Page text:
With nearly one-third of the population of Mississippi now classified as "obese", the state is understandably concerned about encouraging its residents to start shedding some pounds. A group of legislators in Mississippi have introduced a new bill that takes aim at solving this issue - HB 282, which would make it illegal for restaurants to serve fat people.
According to HB 282, the health department could revoke the health dept. license of any restaurant, fast-food or otherwise, if it is caught serving food to anyone who meets the department's criteria of being "obese."
The specifically states:
"Any food establishment to which this section applies shall not be allowed to serve food to any person who is obese, based on criteria prescribed by the State Department of Health after consultation with the Mississippi Council on Obesity Prevention and Management established under Section 41-101-1 or its successor."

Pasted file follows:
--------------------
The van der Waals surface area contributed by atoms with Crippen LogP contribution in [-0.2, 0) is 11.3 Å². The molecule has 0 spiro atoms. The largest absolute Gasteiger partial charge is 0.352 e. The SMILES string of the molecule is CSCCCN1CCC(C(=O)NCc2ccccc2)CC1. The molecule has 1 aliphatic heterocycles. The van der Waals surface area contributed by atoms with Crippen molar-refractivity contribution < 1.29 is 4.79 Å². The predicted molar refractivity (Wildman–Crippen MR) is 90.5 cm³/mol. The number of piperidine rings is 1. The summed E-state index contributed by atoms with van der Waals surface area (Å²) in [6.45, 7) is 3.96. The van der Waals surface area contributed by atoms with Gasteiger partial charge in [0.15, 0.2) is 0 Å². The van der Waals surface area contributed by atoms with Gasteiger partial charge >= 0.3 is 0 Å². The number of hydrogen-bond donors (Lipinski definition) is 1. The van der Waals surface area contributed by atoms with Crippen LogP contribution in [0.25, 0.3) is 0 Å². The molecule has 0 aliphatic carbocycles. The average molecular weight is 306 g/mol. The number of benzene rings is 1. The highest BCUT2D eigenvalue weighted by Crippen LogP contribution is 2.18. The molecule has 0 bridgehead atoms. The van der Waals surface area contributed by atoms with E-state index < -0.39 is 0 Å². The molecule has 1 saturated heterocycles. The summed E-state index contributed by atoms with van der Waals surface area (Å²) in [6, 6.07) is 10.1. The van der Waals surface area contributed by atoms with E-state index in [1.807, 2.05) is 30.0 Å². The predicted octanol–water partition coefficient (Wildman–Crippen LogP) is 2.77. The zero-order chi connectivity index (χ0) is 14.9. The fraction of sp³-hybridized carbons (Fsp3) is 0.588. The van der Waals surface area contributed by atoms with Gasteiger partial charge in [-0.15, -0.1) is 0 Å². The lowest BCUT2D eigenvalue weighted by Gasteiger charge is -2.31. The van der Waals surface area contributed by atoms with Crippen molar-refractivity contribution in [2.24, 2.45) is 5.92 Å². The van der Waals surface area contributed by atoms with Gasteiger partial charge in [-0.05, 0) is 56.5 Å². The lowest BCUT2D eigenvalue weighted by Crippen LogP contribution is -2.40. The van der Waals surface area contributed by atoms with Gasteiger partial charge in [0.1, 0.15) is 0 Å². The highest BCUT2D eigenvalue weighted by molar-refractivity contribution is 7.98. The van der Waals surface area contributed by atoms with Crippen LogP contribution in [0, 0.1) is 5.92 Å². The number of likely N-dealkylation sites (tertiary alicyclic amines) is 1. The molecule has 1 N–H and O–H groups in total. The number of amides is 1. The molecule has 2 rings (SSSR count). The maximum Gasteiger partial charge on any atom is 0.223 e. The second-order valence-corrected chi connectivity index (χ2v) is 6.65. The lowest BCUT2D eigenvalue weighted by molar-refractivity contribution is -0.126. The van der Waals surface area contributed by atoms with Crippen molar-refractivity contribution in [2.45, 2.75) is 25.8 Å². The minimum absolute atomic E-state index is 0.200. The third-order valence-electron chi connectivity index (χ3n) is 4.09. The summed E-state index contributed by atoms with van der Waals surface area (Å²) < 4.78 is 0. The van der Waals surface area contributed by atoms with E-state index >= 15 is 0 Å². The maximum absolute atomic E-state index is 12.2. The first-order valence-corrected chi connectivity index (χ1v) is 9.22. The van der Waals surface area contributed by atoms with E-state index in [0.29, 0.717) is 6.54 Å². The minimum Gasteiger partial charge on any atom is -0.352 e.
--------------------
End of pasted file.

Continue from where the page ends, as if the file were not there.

The bill would also require the State Department of Health to distribute materials to dining establishments that would define what an obese person is. The US Government defines an obese person as someone with a Body Mass Index (BMI) of 30 or above, although it is not yet clear whether Mississippi would use that as their template for what defines "obese".
Mississippi has long found itself topping lists of the country's fattest states, and has one of the highest death rates from cardiovascular disease, of which obesity is a risk factor. But will making it illegal to serve food to those who are obese truly combat the state's weight problem?
Hungry people will eat, and if a restaurant won't serve them, there's always the grocery store. Should we expect another similar bill soon outlining what the obese are permitted to purchase at grocery stores as well?
Find out more information about HB 282 here.